Government considers fixing Kwacha
The Joyce Banda administration is contemplating reverting to a managed exchange rate regime as a way of containing runaway imported inflation which has seen Malawians struggling to buy basic commodities.
A senior Ministry of Finance official has confirmed this development.
However, the International Monetary Fund (IMF) has warned against scrapping the floating exchange rate in favour of a managed exchange rate, saying such a move would have detrimental effects on the economy.
The government official, who opted for anonymity, said it is now the government's thinking that in the absence of substantial foreign exchange inflows from donors, the kwacha cannot be left to float so freely.
"The government has rightly observed that with reserves below one month of import cover and without any sign of improvement in the near future, the free floating currency is not sustainable for Malawi at the moment," said the official.
The official said the Ministry of Finance has been instructed to prepare a special paper to be presented to the IMF in which the Malawi government will present its argument and proposal for a return to the managed exchange rate.
"The government will attempt to convince the IMF to buy the idea and make adjustments to the Extended Credit Facility agreement," said the official.
"It is the intention of the government to implement such a key policy shift without agreeing with the IMF."
However, IMF Resident Representative Ruby Randall, reacting to an inquiry from The Daily Times on the matter, said the Fund is currently not aware of any intention on the part of the authorities to change their policy position.
"The Malawian authorities committed to the ongoing flexibility of the kwacha in order to allow the exchange rate to better equilibrate foreign exchange supply and demand," Randall said.
"This policy stance helps to create an environment that encourages foreign exchange inflows rather than outflows so as to meet the country's foreign exchange needs, and facilitates the accumulation of international reserves as buffer to external shocks," she said.
She said in the absence of adequate reserves to defend the exchange rate by selling foreign exchange to the market, any attempt by the authorities to fix the exchange rate would result in severe rationing and the re-emergence of an active parallel market.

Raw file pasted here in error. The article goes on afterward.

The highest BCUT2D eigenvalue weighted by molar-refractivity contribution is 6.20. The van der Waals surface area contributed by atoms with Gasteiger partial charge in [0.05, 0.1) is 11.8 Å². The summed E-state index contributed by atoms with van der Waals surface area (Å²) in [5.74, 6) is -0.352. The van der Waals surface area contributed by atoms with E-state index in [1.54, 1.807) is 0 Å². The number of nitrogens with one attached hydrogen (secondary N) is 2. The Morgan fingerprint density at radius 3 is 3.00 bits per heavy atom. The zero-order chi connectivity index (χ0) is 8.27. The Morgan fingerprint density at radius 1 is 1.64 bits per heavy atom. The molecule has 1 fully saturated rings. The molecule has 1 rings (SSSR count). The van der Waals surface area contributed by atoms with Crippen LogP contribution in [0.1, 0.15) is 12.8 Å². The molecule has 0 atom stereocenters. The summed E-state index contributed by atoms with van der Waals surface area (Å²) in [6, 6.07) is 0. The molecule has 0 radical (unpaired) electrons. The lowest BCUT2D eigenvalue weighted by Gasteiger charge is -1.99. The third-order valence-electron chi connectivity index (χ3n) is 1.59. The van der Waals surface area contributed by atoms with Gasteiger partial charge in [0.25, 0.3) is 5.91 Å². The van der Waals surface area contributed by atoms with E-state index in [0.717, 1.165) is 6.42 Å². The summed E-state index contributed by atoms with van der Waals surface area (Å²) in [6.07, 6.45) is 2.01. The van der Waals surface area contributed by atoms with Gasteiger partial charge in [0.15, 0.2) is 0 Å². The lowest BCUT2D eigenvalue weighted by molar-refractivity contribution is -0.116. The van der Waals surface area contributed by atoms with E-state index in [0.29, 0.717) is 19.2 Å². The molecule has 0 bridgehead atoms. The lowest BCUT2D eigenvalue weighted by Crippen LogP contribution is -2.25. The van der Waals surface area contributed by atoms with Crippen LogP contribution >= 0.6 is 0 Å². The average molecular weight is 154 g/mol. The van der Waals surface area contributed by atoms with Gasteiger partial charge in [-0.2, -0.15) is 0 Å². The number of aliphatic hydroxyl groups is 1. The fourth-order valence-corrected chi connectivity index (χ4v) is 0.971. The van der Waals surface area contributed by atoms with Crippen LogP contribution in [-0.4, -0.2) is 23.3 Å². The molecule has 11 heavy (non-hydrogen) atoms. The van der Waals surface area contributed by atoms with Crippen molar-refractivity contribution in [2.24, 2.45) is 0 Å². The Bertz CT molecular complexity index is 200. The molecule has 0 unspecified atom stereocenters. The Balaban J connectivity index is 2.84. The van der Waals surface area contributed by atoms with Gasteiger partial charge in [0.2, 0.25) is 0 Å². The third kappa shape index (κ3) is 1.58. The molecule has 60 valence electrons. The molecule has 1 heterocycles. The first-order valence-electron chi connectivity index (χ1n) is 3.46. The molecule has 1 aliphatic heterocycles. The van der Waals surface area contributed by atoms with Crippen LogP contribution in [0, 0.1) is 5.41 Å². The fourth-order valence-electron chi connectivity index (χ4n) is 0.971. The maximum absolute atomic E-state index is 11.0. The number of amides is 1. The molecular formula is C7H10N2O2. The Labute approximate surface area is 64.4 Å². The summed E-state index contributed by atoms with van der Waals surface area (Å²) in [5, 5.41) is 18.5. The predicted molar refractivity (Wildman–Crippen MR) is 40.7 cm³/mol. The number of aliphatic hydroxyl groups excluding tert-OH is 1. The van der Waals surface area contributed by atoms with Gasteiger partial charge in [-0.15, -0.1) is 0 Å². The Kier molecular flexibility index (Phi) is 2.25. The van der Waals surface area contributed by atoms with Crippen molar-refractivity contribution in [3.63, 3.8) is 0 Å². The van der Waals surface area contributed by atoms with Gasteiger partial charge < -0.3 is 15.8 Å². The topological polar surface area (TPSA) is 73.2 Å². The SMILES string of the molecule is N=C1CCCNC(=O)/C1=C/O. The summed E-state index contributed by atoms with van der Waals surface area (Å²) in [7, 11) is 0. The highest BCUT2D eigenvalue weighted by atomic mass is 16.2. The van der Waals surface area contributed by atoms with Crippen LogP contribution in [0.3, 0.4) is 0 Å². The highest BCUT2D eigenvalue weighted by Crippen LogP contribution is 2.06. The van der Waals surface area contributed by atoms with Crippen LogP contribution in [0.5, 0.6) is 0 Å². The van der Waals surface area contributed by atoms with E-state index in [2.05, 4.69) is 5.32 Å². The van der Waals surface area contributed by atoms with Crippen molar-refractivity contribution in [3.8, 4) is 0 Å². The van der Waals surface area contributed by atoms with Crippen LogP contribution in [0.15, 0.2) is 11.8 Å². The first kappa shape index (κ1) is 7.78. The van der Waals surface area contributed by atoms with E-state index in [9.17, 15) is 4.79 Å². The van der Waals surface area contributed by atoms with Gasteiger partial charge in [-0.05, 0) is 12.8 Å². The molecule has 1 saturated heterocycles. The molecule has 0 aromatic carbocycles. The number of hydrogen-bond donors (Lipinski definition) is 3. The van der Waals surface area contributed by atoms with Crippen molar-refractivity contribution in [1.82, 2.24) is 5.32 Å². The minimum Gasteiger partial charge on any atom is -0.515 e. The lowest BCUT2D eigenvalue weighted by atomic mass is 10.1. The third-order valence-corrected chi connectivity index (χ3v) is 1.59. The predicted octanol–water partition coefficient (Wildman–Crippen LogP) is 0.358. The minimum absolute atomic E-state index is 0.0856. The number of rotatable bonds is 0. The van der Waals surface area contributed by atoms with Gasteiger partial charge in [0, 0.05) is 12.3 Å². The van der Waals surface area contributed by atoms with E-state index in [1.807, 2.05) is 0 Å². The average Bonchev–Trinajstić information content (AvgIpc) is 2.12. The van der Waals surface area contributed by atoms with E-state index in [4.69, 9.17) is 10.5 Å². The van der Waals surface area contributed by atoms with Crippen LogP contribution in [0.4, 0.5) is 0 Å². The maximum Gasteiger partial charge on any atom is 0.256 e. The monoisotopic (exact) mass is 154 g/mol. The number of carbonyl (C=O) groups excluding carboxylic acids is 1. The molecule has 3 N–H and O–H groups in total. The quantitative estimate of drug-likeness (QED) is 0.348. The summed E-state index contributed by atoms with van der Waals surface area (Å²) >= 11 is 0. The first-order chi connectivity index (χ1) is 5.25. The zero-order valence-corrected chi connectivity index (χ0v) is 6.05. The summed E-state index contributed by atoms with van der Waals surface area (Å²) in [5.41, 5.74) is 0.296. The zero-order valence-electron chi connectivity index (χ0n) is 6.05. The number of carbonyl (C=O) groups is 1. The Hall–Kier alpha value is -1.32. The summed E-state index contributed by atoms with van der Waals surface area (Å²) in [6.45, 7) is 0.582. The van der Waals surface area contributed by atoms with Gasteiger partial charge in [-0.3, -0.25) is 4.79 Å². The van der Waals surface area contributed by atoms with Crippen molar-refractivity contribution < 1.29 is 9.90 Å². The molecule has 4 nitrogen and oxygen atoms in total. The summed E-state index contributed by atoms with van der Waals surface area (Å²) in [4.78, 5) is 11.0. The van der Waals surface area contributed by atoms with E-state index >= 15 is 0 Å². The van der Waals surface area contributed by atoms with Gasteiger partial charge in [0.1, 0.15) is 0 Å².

"The best course of action is to stay the course with the current exchange rate policy and pursue prudent fiscal and monetary policies to help contain aggregate demand, while mobilizing available resources to help cushion the impact of the adjustment on the poor and vulnerable," said Randall.
Finance Minister Ken Lipenga, when asked to comment on the matter yesterday, emailed and said: "The story is not true. Government has no such intentions. Thank you."
Earlier last week, Reserve Bank of Malawi Governor Charles Chuka told a Bankers Association of Malawi (Bam) dinner in Blantyre that the central bank was for the maintenance of a liberalised exchange rate.
Chuka, however, admitted that the kwacha was floated within a constrained framework and that it was still strongly supported by exchange controls on capital transactions.
"Movements of funds across the border for investment, savings or speculation is prohibited," said Chuka, adding: "You are even prohibited from holding onto dollars without permission. It is currently illegal to quote or make payments in hard currency."
He said there is still a limit to which the Kwacha can depreciate.
He said while it is difficult to estimate that limit, it is definitely the amount of money to purchase hard currency that matters most.
"This is where the Reserve Bank of Malawi comes in – to balance the supply of money to economic activity and in so doing contain inflation and exchange rate stability," said Chuka.
He noted, however, that such type of work is made extremely difficult when the government of the day is forced to print money.
"That is why the government has committed itself to zero domestic borrowing in order to ensure early attainment of macroeconomic stability and thereby help Malawians to have a chance to improve their lives. Growth and job creation requires a stable environment; we are not yet there, and please do not rock the boat," Chuka said.